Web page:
CHILDREN AND TEEN CARE

Lead, Mercury, and Pollution Hazards for Children

By Kristie Reilly @YourCareE
 | 
May 12, 2016

How to protect your child from environmental hazards.

After decades of relative inattention, lead is in the news after revelations of contaminated drinking water in Flint, Mich.

Lead exposure in childhood has been linked to developmental issues, decreased IQ, and a higher propensity for aggressive behavior later in life.

 

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In the 1970s, federal legislation banned the use of lead in gasoline and paint. Lead levels in children have dropped dramatically since, but not enough. About 500,000 children in the United States still have elevated blood lead levels, according to the Centers for Disease Control and Prevention (CDC).

For parents, lead and other hazards in the environment are a serious concern. What should you know in order to protect your children?

Andrew Bernstein, MD, a pediatrician in Chicago and professor of clinical pediatrics at Northwestern University, says “the big three” hazards affecting children are lead, mercury, and pollution.

Lead exposure can come from drinking water. Old municipal pipes are often the cause, as tragically happened in Flint, but the pipes in your house can also contain lead. “It helps to check with your municipality to make sure that the drinking water is safe where you are,” Bernstein says, “but still that doesn’t control for what kind of pipes the water is going through between the water main and your faucet.”

If you’re concerned, he suggests letting water run for 30 to 60 seconds before using it for a baby’s or a child’s food or drinking. If you’d like to be extra sure, you can get your water tested — some municipalities offer this service for free.

You can also buy water filters that specifically remove lead. “Those do an amazing job of removing lead in normal situations,” Bernstein says, as long as you’re following manufacturer recommendations for those filters.

 

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While lead exposure can be treated, the CDC says any level of lead in children can potentially be unsafe. You’re always better off catching this one before it happens rather than treating it after the fact.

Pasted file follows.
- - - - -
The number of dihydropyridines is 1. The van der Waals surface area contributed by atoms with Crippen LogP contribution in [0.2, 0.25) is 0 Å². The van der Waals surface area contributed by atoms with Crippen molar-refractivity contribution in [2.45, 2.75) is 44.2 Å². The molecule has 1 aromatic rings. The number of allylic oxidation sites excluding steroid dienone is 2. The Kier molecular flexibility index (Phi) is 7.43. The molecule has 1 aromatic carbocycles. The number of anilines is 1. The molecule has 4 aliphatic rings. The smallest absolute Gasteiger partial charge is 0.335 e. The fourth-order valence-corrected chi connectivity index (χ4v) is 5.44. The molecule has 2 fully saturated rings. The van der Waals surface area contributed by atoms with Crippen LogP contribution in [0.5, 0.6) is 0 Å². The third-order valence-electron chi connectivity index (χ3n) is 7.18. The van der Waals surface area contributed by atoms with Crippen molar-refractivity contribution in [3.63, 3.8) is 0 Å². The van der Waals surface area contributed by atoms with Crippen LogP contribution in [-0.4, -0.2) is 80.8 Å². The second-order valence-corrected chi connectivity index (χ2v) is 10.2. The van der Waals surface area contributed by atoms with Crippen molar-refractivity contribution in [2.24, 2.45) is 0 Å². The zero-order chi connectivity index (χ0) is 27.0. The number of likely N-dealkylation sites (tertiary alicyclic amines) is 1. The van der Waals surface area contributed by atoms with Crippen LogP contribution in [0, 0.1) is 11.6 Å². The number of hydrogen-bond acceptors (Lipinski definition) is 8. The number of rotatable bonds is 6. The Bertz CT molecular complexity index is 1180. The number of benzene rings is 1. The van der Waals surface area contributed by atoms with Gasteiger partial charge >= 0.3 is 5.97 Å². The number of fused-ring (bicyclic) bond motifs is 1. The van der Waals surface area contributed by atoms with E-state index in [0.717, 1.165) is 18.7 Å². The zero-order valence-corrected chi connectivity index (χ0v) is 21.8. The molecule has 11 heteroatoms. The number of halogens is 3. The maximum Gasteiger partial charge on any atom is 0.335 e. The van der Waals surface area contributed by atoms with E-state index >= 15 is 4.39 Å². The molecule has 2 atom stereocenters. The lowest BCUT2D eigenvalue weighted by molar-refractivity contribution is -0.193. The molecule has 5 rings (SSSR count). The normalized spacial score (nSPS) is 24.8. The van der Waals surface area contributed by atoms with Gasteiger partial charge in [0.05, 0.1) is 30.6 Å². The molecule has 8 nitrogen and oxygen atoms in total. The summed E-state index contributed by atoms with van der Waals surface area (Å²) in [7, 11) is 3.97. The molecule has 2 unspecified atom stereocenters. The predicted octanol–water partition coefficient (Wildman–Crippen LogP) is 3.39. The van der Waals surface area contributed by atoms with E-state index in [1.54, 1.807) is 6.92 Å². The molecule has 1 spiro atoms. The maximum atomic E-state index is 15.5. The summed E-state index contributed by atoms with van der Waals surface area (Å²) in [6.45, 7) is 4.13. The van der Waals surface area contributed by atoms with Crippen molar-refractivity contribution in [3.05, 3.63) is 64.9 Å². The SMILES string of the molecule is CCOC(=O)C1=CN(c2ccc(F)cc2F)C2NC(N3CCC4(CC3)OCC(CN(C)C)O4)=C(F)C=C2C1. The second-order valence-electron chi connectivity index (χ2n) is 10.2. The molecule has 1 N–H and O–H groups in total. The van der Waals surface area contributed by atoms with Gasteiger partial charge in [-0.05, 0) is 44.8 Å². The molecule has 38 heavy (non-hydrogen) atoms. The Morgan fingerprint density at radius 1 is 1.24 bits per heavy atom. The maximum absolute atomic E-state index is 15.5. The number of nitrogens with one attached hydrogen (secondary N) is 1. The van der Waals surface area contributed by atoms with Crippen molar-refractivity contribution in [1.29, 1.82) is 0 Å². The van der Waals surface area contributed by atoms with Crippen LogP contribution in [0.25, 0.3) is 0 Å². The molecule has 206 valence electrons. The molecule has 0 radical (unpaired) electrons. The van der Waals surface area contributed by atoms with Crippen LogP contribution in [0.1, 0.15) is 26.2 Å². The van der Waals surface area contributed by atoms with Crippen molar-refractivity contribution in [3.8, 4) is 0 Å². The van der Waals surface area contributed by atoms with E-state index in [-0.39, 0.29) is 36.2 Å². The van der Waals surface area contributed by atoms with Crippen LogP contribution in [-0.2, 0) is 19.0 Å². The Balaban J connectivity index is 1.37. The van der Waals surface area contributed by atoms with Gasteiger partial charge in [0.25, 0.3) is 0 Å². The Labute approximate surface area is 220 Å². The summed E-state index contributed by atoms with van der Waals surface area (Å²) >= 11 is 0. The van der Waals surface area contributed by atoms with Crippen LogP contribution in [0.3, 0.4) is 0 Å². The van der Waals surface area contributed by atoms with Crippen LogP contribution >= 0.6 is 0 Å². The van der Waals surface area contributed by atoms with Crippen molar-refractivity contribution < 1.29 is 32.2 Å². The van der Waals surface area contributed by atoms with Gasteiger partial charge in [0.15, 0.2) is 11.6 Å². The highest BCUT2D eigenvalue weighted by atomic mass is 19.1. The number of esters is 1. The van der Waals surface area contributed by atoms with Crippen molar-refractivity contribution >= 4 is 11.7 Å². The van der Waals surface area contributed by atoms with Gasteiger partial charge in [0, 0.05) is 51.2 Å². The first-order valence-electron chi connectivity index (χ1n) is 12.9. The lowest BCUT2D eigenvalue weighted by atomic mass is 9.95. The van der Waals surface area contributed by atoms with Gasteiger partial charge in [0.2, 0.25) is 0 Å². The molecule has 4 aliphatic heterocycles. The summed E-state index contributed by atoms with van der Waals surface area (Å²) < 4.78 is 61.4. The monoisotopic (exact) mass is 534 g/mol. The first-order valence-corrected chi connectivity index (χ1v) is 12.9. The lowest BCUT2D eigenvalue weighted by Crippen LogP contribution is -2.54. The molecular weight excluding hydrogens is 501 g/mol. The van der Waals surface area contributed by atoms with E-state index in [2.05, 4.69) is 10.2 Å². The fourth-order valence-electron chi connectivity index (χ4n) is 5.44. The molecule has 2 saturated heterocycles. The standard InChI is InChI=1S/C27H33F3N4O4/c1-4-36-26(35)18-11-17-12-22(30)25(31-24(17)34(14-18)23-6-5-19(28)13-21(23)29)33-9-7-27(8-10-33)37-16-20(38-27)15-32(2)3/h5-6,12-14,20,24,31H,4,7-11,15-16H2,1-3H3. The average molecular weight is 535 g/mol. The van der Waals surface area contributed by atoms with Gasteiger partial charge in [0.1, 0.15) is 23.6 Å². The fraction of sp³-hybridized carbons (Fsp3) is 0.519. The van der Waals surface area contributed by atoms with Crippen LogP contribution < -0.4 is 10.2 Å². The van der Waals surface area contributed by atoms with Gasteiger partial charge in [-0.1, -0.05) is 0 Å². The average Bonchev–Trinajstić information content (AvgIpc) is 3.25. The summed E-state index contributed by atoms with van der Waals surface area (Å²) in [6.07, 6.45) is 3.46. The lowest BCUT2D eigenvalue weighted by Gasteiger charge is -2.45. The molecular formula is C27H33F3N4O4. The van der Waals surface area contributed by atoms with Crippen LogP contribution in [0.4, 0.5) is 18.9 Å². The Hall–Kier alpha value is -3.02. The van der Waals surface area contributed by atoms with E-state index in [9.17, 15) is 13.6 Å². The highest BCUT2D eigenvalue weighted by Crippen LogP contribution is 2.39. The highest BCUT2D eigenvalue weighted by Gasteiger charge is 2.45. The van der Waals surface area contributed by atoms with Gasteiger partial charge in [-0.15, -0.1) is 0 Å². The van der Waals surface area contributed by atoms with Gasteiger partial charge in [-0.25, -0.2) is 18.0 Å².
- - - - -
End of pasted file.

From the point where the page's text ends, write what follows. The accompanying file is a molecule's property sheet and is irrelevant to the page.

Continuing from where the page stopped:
The American Academy of Pediatrics recommends lead testing starting at 6 months and extending through six years of age. “Lead can be easily checked with a finger poke at your doctor’s office,” Bernstein says.

Other places lead could be hiding, Bernstein says: in heating radiators and old window frames, which can create lead dust as they’re opened and closed. He suggests wiping away windowsill dust regularly — at least once a year, with spring cleaning. Also watch for toys or even decorative objects made overseas, which don’t undergo the same regulatory testing U.S. and European toys do. If you’re not sure where something came from, don’t let your child play with or mouth it.

Soil in many urban areas can be contaminated with lead — local universities often offer low-cost soil tests to see. In suburban areas, sometimes new developments are built on former industrial sites or military testing grounds — here, too, you’ll want to get your soil tested. (Check your area’s lead exposure risk levels with the help of this fascinating — and terrifying — map.)

Mercury exposure is another danger for kids, but this one is the easiest to avoid. Bernstein suggests following EPA recommended intakes for fish — avoiding larger fish like swordfish, mackerel, and shark since they hold more pollutants. If you’re going fishing with children, too, check local fish safety and consumption advisories.

Finally, air pollution can lead to asthma and allergies. Bernstein suggests paying attention to air quality alerts and not allowing your children to play outside on high-alert days. “It is actually better for kids to stay inside rather than be outside where the pollution can be irritating their lungs,” he says.

Bernstein doesn’t recommend a particulate mask, though. “I also want kids, just in general, to be outside and playing and being normal kids, and for the most part, in most areas, kids can do exactly that.”

 

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Updated:

May 12, 2016

Reviewed By:

Christopher Nystuen, MD, MBA

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